What kind of guarantee is on the paint job? If the prep work wasn't done, you won't know for about 3-4 years or more.
I've been thinking about running my car by the local ford dealer's paint department and see what they have to say. They do a lifetime warranty on their paint and body work. Not sure how they can do that, other than playing the odds that people will get rid of the car before any serious issues arise.
He's not far at all yet. Why don't you tell him you're just not comfortable with that flash rust and you would "like" to pay him another $50 bucks to just re-blast those inner doors so you can sleep.
It gives him an honorable out, and still gets you what you want. I've seen your cars, and $50 is not even worth thinking about if he goes for it. The other alternative is he'll do it but develop a chip on his shoulder, the relationship is shot and you know he'll get you some other way. Or you have a blow up and tow the car out, and now you're at his house knocking on his door looking for your money. Either way, you can't leave that.
How about you do as the prior post suggests - greasing the palm to get another blasting to rid of surface rust, but also ask if you can follow immediately afterwards (same day) and go over the bare metal with metal prep? That will hold off flash rust for 24 hours or more.
Remember, when we were there yesterday, George claimed to have sanded and used metal prep on the inner door surfaces before he primed. Given that the flash rust in question is indeed just that, flash rust, if he did what he said, you should be ok. If you don't trust him to do what he says, then that is a different issue, and you may need to come visit the car on a much more frequent basis, perhaps daily, to satisfy yourself that he isn't just blowing smoke up your a$$......
I have gone through a lot of the same things. I have paid a fair amount of money for a complete job from start to finish (which is almost finished) and the whole process, which has been over 2 years if you can believe that, is still going to have flaws. I saw things not being done right, fitment issues, whining and complaining about how much work it was, etc. In the end, there will still be a few body fitment lines I won't be happy with and will have to work and adjust things myself. The paint is good, but there was a lot of dust particles and stuff, so even with the wetsanding, there are still bumps and imperfections here and there. Also, there are a lot of little indentations and pin hole type spots, but from what I am told, you can put a little clear in there and then buff. This has been a battle to the end, and at any mention of doing something a different way or how I wanted it done, they would get angry. These car guys are so difficult to deal with, that in the end, it unfortunately takes away from the fun of doing these projects. I may even have to pay another body person to do a few finishing things, which I shouldn't have to do, but sometimes these people just want to get a job out of there way, and when they are at the end, they just want to get through it as quick as possible. I hear what you are saying, but don't make the mistakes I did, which is just going along with what they say so that they don't get pissed off. I am never doing that again. If need be, I will put stuff in writing and only pay when work is done....Period. If I ever do one again, and that is not likely after this experience, I will do everything myself no matter how long it takes. This just isn't worth it. In 2 years I could have learned everything and done the entire job myself. I regret not doing that from the beginning, but we have to move on and do what we can. Good luck.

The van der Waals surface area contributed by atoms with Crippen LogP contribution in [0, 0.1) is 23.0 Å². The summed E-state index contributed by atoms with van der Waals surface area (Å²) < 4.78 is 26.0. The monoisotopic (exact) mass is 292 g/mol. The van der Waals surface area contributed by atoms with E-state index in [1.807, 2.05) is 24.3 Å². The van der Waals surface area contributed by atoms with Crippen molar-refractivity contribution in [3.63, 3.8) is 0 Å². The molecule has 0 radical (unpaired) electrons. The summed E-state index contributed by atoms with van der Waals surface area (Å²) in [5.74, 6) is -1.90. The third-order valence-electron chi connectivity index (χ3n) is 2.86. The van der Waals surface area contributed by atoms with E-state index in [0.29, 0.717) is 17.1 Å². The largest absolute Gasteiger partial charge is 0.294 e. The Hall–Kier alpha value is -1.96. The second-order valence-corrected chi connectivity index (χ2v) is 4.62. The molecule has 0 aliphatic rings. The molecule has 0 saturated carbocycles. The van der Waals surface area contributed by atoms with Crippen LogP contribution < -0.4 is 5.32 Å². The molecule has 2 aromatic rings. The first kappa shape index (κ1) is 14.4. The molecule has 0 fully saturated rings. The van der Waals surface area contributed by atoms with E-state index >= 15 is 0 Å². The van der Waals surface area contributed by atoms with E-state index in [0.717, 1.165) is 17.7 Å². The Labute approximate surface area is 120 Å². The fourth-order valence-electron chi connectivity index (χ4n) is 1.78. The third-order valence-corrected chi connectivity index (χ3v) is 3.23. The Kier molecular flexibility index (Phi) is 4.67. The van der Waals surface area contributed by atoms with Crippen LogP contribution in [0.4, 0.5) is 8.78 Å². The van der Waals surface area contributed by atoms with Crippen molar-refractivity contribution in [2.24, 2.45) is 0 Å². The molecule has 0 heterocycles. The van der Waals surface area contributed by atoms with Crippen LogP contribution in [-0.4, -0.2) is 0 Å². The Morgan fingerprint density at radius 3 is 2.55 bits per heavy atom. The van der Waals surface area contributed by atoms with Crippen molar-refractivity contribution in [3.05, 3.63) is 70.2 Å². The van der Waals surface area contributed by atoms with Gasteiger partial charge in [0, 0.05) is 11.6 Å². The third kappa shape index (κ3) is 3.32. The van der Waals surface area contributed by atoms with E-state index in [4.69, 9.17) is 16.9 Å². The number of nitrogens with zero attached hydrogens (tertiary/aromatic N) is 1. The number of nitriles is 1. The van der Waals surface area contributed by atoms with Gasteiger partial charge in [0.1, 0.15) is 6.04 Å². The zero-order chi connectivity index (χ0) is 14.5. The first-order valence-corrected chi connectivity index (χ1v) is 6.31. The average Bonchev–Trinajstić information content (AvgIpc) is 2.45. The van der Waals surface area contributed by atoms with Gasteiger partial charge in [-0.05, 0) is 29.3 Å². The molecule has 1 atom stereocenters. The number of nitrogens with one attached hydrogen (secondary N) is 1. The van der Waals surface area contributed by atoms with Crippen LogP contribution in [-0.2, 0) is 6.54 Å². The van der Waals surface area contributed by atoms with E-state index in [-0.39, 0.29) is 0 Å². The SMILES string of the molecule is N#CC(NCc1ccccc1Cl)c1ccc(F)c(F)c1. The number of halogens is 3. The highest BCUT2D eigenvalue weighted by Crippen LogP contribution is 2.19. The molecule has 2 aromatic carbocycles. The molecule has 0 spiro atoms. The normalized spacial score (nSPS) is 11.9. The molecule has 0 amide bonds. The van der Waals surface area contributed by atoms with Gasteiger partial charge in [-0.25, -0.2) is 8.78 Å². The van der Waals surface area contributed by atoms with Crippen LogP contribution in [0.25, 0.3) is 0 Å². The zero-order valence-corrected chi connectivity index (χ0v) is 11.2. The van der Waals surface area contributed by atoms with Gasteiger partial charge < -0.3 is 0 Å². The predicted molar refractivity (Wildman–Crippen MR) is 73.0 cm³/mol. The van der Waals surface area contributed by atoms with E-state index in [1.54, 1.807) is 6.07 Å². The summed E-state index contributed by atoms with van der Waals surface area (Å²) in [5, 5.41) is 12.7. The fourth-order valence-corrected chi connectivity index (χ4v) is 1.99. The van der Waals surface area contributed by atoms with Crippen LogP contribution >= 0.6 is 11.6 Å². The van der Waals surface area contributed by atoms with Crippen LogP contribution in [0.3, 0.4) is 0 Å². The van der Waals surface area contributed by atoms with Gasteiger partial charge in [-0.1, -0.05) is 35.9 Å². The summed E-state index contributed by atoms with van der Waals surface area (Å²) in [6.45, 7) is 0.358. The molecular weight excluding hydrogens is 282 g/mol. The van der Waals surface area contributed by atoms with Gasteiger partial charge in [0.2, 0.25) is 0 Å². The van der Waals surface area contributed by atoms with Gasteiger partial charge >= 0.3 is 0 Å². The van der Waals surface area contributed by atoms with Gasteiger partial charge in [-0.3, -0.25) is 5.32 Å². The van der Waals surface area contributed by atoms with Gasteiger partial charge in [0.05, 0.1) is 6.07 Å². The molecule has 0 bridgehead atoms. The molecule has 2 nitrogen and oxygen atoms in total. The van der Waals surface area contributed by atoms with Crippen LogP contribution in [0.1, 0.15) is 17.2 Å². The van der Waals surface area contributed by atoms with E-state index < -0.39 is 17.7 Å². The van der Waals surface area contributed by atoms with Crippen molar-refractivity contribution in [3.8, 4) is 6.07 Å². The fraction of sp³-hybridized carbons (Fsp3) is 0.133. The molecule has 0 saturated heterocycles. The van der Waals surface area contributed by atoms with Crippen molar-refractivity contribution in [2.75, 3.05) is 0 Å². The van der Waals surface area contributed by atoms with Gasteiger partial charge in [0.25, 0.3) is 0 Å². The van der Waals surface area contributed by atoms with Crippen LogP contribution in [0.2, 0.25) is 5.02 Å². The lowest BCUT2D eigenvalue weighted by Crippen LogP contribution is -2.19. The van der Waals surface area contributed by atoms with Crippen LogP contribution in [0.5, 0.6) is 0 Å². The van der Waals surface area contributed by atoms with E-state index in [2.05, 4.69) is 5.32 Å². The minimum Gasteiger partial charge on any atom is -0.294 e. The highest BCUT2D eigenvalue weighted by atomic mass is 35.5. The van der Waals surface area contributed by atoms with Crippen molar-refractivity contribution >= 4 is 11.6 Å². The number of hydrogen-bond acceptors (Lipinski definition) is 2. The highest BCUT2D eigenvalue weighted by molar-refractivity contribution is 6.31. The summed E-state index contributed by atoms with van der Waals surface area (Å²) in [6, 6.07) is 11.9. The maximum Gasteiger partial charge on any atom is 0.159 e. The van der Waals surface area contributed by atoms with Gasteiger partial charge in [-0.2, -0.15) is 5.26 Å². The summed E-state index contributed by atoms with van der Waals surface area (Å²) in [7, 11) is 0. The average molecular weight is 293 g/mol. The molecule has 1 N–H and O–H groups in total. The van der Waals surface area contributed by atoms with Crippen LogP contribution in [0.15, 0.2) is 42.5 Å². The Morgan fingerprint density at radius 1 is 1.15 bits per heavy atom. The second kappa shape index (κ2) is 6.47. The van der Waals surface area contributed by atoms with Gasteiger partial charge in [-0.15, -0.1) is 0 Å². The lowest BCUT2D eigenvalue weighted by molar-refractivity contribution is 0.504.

Unfortunately your experience is not unique. Been there, done that. I've had two cars painted in my lifetime and both experiences were time consuming and exhausting.
Even throwing lots of time and $$$$ at a paint job is not guarantee that it will come out good.
Kudos to the guys who do it themselves but a lot of us just don't have a facility to do ourselves. Plus the learning curve is very steep. Consider that the two cars I had painted are a Shelby and a 68 R-code convertible. I just didn't want to do my experimenting on those two cars.